Vanessa Briscoe Hay Looks Back at 40 Years of Pylon
New box set chronicling short-lived college rocker's history is coming soon
Vanessa Briscoe Hay remembers the evening of Aug. 25, 1980, like it was yesterday. Her fledgling post-punk combo Pylon opened for its fellow Athens, Georgia trailblazers The B-52’s at no less a daunting location than Central Park for a Dr. Pepper Summer Festival. And talk about innocents abroad, she laughs. “I had to quit my job to do that concert,” the 64-year-old recalls.
“We all got in a van and drove straight there, and when we got to the gates in Central Park and said we were playing with the B-52’s, they pointed us vaguely in one direction and said, ‘It’s over there, past the carousel.’ So there we were, tromping over the grass in Central Park until we finally found backstage. It was the biggest show we’d ever played, and at that point in time nobody was the least bit interested in us.”
Hay had even heard that John Lennon and Yoko Ono watched the punk-fueled show from their nearby Dakota window and were aesthetically inspired by the bold new sound– a nice picture to reimagine over the ensuing years. She was recently reminded of this halcyon moment when a photographer friend discovered a shot of the singer onstage there.
“And I still have that same original dress I was wearing that day,” she says proudly. Naturally, the image would figure into the elaborate new Pylon box set being issued by New West, an exhaustively-researched saga of an indie art student outfit that — in a brief five-year existence — clambered to the top of the R.E.M.-led Athens scene. The collection — which comes in multiple configurations — includes the group’s two main groundbreaking albums, 1980’s Gyrate and Chomp in 1983, both remastered, along with a third Razz Tape of newly unearthed early recordings, a fourth Extra LP containing Pylon rarities and alternate takes, plus a 200-page hardbound book, titled simply Book.
Razz Tape is the gem of the set. The 13 track recording session – which was their first — has never been heard prior to the release and pre-dates the recording of their debut single and the features rarity “Modern Day Fashion Woman (Version 2).”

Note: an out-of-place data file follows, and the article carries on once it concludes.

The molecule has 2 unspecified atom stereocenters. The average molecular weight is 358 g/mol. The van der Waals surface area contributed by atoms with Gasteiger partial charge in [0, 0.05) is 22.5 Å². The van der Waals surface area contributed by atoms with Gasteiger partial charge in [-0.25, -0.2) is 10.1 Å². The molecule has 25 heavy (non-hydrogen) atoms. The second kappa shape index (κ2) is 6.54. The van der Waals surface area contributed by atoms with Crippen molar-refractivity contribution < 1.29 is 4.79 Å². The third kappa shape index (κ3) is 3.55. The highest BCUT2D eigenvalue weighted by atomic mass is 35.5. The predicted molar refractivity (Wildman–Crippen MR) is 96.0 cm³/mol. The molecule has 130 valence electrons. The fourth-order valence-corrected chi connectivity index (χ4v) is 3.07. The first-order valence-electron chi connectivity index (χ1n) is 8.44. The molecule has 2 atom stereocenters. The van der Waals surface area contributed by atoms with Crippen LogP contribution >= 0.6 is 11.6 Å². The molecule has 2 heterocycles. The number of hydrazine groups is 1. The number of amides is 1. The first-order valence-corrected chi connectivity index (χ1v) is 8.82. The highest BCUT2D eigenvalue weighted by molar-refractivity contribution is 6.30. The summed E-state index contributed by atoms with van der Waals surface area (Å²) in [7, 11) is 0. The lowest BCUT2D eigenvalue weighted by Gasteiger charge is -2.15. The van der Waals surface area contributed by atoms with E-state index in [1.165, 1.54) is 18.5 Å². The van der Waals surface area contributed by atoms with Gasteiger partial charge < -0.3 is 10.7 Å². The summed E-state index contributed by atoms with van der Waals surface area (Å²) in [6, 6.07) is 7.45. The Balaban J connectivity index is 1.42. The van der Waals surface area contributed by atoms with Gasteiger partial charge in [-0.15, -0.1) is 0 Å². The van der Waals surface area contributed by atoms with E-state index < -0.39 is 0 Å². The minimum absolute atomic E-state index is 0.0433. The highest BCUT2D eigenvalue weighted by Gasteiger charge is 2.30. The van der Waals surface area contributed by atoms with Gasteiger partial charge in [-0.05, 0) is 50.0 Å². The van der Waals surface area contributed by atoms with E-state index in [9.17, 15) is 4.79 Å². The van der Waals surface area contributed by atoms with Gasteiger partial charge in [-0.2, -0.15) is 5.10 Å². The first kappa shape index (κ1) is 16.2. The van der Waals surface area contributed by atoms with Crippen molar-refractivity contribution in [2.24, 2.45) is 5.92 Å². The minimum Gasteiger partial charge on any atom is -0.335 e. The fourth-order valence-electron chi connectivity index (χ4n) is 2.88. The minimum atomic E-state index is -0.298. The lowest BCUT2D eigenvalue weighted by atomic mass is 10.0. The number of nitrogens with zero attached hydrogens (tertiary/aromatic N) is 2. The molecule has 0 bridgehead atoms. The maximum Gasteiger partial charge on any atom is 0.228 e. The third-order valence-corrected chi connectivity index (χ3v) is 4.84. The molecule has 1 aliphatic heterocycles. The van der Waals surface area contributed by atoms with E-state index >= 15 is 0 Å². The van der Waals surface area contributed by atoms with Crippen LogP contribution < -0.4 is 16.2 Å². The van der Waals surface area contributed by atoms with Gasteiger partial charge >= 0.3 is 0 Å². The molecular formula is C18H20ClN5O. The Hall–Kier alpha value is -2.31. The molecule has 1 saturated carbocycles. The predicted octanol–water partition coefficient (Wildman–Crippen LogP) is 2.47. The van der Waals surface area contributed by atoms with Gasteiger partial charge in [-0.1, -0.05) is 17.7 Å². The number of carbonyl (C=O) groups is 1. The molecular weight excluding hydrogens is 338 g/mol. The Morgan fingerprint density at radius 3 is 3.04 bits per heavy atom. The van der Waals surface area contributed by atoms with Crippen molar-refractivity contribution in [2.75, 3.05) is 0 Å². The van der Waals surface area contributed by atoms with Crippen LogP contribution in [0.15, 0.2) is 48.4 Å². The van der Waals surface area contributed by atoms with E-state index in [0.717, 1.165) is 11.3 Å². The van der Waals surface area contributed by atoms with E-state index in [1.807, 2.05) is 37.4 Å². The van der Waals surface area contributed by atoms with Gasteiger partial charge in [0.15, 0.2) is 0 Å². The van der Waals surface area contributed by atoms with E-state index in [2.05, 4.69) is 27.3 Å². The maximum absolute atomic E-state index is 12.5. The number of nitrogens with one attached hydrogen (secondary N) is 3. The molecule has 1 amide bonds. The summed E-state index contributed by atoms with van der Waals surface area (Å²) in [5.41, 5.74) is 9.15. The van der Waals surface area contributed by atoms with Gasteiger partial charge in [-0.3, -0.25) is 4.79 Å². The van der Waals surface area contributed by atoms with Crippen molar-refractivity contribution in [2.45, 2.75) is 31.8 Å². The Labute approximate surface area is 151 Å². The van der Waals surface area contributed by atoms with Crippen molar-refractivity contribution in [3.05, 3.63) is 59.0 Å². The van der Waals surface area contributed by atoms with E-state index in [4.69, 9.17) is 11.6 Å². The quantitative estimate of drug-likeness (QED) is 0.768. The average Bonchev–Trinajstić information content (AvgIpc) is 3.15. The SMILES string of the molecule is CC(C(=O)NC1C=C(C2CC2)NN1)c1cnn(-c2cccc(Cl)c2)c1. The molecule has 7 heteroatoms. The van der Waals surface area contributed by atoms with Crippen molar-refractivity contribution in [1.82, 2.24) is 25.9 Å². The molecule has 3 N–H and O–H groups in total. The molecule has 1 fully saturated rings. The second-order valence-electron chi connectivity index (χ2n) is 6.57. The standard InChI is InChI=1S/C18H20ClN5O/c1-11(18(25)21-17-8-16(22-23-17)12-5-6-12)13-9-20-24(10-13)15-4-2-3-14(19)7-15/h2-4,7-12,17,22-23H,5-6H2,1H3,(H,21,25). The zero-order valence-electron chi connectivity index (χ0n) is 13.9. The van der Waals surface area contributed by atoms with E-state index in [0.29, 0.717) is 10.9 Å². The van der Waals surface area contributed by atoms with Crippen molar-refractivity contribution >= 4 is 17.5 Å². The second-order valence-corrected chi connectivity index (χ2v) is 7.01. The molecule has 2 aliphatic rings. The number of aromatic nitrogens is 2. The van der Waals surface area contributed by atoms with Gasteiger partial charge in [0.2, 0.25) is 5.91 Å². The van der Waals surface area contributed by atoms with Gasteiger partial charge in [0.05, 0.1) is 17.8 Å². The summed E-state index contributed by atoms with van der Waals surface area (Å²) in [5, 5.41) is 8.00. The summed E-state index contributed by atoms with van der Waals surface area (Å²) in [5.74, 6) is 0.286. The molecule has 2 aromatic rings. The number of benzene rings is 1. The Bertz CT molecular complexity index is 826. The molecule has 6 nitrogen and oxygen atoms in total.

The band amassed so many images and artifacts for the coffee-table-sized tome that many items are now housed in the Special Collections Library at the University of Georgia (and its tandem Museum of Art) where an all-Pylon exhibit is running through May 31, 2021.
Hay — who left Pylon for good shortly after reforming in 2009, when founding guitarist Randall Bewley died; she couldn’t imagine the group continuing on without him, she says — has recently been keeping the flame flickering with the Pylon Reenactment Society, a tribute band she fronts with younger Athens musicians. They were just preparing to record a full-length debut disc when the coronavirus lockdown occurred this spring.
“So right now, because I can’t perform, I’ll be out on my little deck here in Athens, singing, and I’ll sing into my phone’s voice memory and I’ll write down stuff every day, and then I try to paint when I can. I don’t know where my ideas come from, but I’m grateful that I do still write songs,” she says.
And this naivety, captured in that Central Park pic and the edgy, intellectual music it was making at the time, was a big part of Pylon’s enduring allure. The band’s first single “Cool,” for instance, built a rickety guitar line from Bewley into an imposing mansion of haunted sound, with Hays’ oblique observations fluttering like bats trapped in its attic: “There these forms I like to watch/ There are these shapes which talk to me/ I love shapes, and shapes love me/ The more you look, the more you see.” Disarmingly simple sentiment — even when she sang some songs with lupine ferocity — wrapped in an equally sparse melody that always sounded much bigger than the sum of its parts, just like the B-52’s before them, and R.E.M., which would soon follow.
Hays is always pleased to discover new fans online, and she attributes Pylon’s staying power to one thing: “We weren’t contrived, and we didn’t have a big plan in place,” she says. “We didn’t know what we wanted to do, but we knew what our process was about. And now, the idea that 40 years later, people are going to be listening to us again through this box set? Something like that never even occurred to us.”
How has her own creative process changed in 2020?
She utilizes a painting she just completed to explain. It started with a Nemo-iridescent fish in Australia, a nice, family-friendly image. “But then I started painting all of these things at the bottom, like a bunch of plastic with garbage in it, an old corn cob, even a drug store receipt, all across the ocean floor,” she snickers. “So then there’s this poor fish, just trying to look beautiful. People have told me that I should be a children’s book illustrator, but I think my paintings are a little bit scarier than that.”